The photo, taken on a blustery April day in Vancouver, is of Eric -- and it's the first day of business for him at his flower stand on the corner of Georgia and Seymour (at least I think that's where he was -- eagle-eyed readers, please help me correct this if wrong).

As his sign indicates, there are lots of reasons to buy flowers. My favourite for receiving them? When they're for no reason at all.

P.S. Eric is an actor. So, when you buy flowers from him, you're supporting the arts. If you don't have an Eric near you, try to find some other way to lend support to the arts in your town. Do it for your mother.

Thursday, May 07, 2009

Canucks Fever

No worries, that isn't a variation on swine flu. It's the fever that spreads through Vancouver and B.C. during May of most years. It's playoff season, so let the silliness rule!

Nearly everyone, whether they follow sports or not, gets into the spirit. Even the buses proclaim their allegiance.

One of the traditions in being faithful to one's team requires men to go without shaving, letting their beards grow for the duration of their team's play.

A local group decided to take the idea of playoff goatees a step further. They pledged that every time the Canucks win a game, they'd purchase a goat for a village in Africa. Their challenge ("Goat Canucks Goat!") has attracted a lot of support. As of this writing, 455 goats have been donated, but no doubt that number will keep rising.

I was in Vancouver again yesterday, and it's hard to ignore the happy atmosphere and smiling faces everywhere. Really, it seems everyone is united in sharing this common goal. Just look at the uniform even the bus driver is wearing!

Tuesday, May 05, 2009

Decisions, decisions

One week from today, British Columbians will have the opportunity to vote. Although this is a provincial election, I suspect its after-effects will extend much farther afield.

I've been inundated by messages -- emails, newspaper ads, spots on television and radio. And yes, I've decided how I'll be voting, at least on one of the ballots.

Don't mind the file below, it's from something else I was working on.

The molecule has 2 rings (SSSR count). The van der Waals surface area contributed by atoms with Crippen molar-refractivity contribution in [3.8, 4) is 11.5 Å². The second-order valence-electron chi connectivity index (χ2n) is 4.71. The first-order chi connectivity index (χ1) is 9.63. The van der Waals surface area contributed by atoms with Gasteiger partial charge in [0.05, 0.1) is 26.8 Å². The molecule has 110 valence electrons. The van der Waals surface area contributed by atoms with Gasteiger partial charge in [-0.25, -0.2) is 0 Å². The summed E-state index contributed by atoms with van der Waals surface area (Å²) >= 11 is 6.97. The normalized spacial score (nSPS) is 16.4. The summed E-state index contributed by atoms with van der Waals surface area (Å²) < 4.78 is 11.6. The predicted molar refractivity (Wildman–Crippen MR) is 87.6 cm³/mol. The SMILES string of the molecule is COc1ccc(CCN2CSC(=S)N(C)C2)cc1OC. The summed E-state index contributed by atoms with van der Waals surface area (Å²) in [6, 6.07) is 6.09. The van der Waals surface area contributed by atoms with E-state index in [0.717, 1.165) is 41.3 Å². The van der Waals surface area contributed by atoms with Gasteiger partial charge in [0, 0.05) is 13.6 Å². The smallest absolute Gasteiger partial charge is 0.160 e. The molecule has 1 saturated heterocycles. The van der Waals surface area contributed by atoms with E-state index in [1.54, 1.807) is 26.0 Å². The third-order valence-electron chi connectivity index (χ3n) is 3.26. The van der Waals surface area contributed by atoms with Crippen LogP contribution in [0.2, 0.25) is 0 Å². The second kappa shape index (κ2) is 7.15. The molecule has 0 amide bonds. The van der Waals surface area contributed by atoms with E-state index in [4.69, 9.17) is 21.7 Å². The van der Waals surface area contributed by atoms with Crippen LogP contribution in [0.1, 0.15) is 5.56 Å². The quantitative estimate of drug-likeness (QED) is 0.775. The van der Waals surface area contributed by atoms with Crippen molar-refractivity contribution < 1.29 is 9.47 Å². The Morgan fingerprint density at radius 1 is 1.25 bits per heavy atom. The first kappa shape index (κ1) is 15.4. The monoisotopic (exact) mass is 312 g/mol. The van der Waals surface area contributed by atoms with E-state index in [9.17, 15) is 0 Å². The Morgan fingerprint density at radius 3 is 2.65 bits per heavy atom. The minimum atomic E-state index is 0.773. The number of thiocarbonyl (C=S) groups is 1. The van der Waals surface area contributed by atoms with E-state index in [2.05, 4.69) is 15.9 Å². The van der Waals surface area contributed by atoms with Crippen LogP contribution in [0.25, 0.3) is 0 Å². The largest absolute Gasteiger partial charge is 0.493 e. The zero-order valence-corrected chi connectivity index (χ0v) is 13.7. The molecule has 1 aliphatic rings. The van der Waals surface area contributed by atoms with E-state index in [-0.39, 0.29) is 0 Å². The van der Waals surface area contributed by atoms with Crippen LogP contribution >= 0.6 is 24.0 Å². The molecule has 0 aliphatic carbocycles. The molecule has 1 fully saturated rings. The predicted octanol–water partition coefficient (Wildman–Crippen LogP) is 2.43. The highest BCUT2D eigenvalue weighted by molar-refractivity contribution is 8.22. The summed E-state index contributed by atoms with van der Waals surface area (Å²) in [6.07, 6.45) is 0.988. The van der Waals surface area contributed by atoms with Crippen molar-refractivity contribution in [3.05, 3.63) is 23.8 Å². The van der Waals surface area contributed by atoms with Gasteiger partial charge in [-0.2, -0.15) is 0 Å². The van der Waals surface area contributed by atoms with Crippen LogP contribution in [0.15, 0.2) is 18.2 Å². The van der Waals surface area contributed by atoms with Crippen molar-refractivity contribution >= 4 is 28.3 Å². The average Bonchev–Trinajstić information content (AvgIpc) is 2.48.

One of the most important aspects of this election is being ignored -- the issue of the Single Transferable Vote (BC-STV). Of the many times I've voted, only once has 'my' candidate been elected. That leaves me feeling disenfranchised. No wonder so many people don't bother going to the polls.

This time, it's important for each of us to get out -- not only to cast a ballot for a representative for the riding (even if the choice seems futile, it's a right and a civic duty to vote).

More importantly, it's time to say YES to BC-STV. Anything would be better than the current past-the-post where a government elected by fewer than 40% of the population can have such a lopsided majority and can do what they please. Besides, it was a council of citizens (not politicians) who came to consensus on this being the fairest system, so who am I to argue that some other proportional method might be better?

What it really comes down to is that I'm sick of having government that's By the Rich For the Rich.

But if this sort of decision-making feels too heavy for you, here's another decision to weigh: Did Coldplay rip off Cat Stevens with their song? Listen and decide.

Sunday, May 03, 2009

The not-so-great debate

There’s an election campaign going on out here in B.C. though really, for all the swine-flu coverage blanketing (smokescreening?) the news, you might not know it. This evening, the three leaders met each other, supposedly to air their views and respond to questions posed by citizens from around the province.

It didn't seem that Carole James or Gordon Campbell really answered many of the questions. Campbell, especially, did his usual sidestepping dance of avoidance.

The only leader who brought anything new to the table was Jane Sterk, leader of the province's Green Party. She suggested that policing and emprisonment had not provided solutions to crime, and was the only one of the three to take this fresh approach.

She also presented the idea that the time has come for legalization of drugs, reminding viewers that the last time gangs had such power was near the end of Prohibition.

Sterk was also the only person who spoke at all about the companion item on our ballot, the question of STV, an issue I plan to consider another time -- soon.